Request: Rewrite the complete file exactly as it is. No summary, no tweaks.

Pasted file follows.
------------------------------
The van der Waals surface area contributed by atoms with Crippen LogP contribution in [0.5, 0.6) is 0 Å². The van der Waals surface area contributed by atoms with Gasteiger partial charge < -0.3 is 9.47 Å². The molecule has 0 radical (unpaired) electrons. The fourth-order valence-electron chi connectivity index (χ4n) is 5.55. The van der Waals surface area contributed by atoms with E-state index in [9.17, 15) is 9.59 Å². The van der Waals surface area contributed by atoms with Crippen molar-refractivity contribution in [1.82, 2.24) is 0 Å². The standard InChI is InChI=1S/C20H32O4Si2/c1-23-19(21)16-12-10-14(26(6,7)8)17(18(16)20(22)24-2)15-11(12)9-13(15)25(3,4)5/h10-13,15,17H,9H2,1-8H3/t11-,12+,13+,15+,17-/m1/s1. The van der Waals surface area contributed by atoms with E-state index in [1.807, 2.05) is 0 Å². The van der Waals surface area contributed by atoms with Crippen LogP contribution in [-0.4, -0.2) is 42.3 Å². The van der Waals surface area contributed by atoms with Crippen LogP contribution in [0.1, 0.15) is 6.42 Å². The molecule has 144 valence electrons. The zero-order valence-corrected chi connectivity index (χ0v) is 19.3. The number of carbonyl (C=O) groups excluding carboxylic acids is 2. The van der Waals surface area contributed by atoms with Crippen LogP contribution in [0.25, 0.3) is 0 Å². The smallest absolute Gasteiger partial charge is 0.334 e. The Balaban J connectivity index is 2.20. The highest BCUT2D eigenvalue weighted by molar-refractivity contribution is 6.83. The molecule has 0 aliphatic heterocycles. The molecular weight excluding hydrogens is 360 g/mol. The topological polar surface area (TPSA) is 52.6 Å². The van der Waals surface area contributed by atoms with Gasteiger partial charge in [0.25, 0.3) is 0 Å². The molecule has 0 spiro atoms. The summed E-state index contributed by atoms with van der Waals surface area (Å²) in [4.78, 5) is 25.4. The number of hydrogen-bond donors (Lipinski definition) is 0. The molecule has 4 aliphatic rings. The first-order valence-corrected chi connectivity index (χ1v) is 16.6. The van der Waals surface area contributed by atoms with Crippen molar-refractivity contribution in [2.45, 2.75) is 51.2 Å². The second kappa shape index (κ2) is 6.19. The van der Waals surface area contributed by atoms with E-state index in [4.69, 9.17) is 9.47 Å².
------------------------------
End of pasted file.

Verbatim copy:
The van der Waals surface area contributed by atoms with Crippen LogP contribution in [0.5, 0.6) is 0 Å². The van der Waals surface area contributed by atoms with Gasteiger partial charge < -0.3 is 9.47 Å². The molecule has 0 radical (unpaired) electrons. The fourth-order valence-electron chi connectivity index (χ4n) is 5.55. The van der Waals surface area contributed by atoms with E-state index in [9.17, 15) is 9.59 Å². The van der Waals surface area contributed by atoms with Crippen molar-refractivity contribution in [1.82, 2.24) is 0 Å². The standard InChI is InChI=1S/C20H32O4Si2/c1-23-19(21)16-12-10-14(26(6,7)8)17(18(16)20(22)24-2)15-11(12)9-13(15)25(3,4)5/h10-13,15,17H,9H2,1-8H3/t11-,12+,13+,15+,17-/m1/s1. The van der Waals surface area contributed by atoms with E-state index in [1.807, 2.05) is 0 Å². The van der Waals surface area contributed by atoms with Crippen LogP contribution in [-0.4, -0.2) is 42.3 Å². The van der Waals surface area contributed by atoms with Crippen LogP contribution in [0.1, 0.15) is 6.42 Å². The molecule has 144 valence electrons. The zero-order valence-corrected chi connectivity index (χ0v) is 19.3. The number of carbonyl (C=O) groups excluding carboxylic acids is 2. The van der Waals surface area contributed by atoms with Crippen LogP contribution in [0.25, 0.3) is 0 Å². The smallest absolute Gasteiger partial charge is 0.334 e. The Balaban J connectivity index is 2.20. The highest BCUT2D eigenvalue weighted by molar-refractivity contribution is 6.83. The molecule has 0 aliphatic heterocycles. The molecular weight excluding hydrogens is 360 g/mol. The topological polar surface area (TPSA) is 52.6 Å². The van der Waals surface area contributed by atoms with Gasteiger partial charge in [0.25, 0.3) is 0 Å². The molecule has 0 spiro atoms. The summed E-state index contributed by atoms with van der Waals surface area (Å²) in [4.78, 5) is 25.4. The number of hydrogen-bond donors (Lipinski definition) is 0. The molecule has 4 aliphatic rings. The first-order valence-corrected chi connectivity index (χ1v) is 16.6. The van der Waals surface area contributed by atoms with Crippen molar-refractivity contribution in [2.45, 2.75) is 51.2 Å². The second kappa shape index (κ2) is 6.19. The van der Waals surface area contributed by atoms with E-state index in [4.69, 9.17) is 9.47 Å².